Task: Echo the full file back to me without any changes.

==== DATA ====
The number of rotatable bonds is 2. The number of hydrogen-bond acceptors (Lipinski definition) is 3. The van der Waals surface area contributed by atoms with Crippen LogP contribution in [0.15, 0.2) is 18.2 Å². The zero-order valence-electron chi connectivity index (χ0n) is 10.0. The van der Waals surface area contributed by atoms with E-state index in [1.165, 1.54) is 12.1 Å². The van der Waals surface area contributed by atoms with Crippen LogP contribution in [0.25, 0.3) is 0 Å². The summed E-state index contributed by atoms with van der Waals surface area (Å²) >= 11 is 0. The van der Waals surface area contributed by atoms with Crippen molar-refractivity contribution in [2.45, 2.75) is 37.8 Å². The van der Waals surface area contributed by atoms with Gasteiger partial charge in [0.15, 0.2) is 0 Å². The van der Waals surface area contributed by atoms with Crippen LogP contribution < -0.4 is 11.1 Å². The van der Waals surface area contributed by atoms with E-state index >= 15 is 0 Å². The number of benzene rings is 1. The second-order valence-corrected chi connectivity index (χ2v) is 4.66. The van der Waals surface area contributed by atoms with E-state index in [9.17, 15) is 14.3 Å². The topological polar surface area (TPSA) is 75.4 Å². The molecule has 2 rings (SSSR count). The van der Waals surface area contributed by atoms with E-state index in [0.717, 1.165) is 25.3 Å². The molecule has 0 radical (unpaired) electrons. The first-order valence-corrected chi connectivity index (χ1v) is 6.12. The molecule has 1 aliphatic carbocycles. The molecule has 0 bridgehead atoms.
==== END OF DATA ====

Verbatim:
The number of rotatable bonds is 2. The number of hydrogen-bond acceptors (Lipinski definition) is 3. The van der Waals surface area contributed by atoms with Crippen LogP contribution in [0.15, 0.2) is 18.2 Å². The zero-order valence-electron chi connectivity index (χ0n) is 10.0. The van der Waals surface area contributed by atoms with E-state index in [1.165, 1.54) is 12.1 Å². The van der Waals surface area contributed by atoms with Crippen LogP contribution in [0.25, 0.3) is 0 Å². The summed E-state index contributed by atoms with van der Waals surface area (Å²) >= 11 is 0. The van der Waals surface area contributed by atoms with Crippen molar-refractivity contribution in [2.45, 2.75) is 37.8 Å². The van der Waals surface area contributed by atoms with Gasteiger partial charge in [0.15, 0.2) is 0 Å². The van der Waals surface area contributed by atoms with Crippen LogP contribution < -0.4 is 11.1 Å². The van der Waals surface area contributed by atoms with E-state index >= 15 is 0 Å². The number of benzene rings is 1. The second-order valence-corrected chi connectivity index (χ2v) is 4.66. The van der Waals surface area contributed by atoms with E-state index in [9.17, 15) is 14.3 Å². The topological polar surface area (TPSA) is 75.4 Å². The molecule has 2 rings (SSSR count). The van der Waals surface area contributed by atoms with E-state index in [0.717, 1.165) is 25.3 Å². The molecule has 0 radical (unpaired) electrons. The first-order valence-corrected chi connectivity index (χ1v) is 6.12. The molecule has 1 aliphatic carbocycles. The molecule has 0 bridgehead atoms.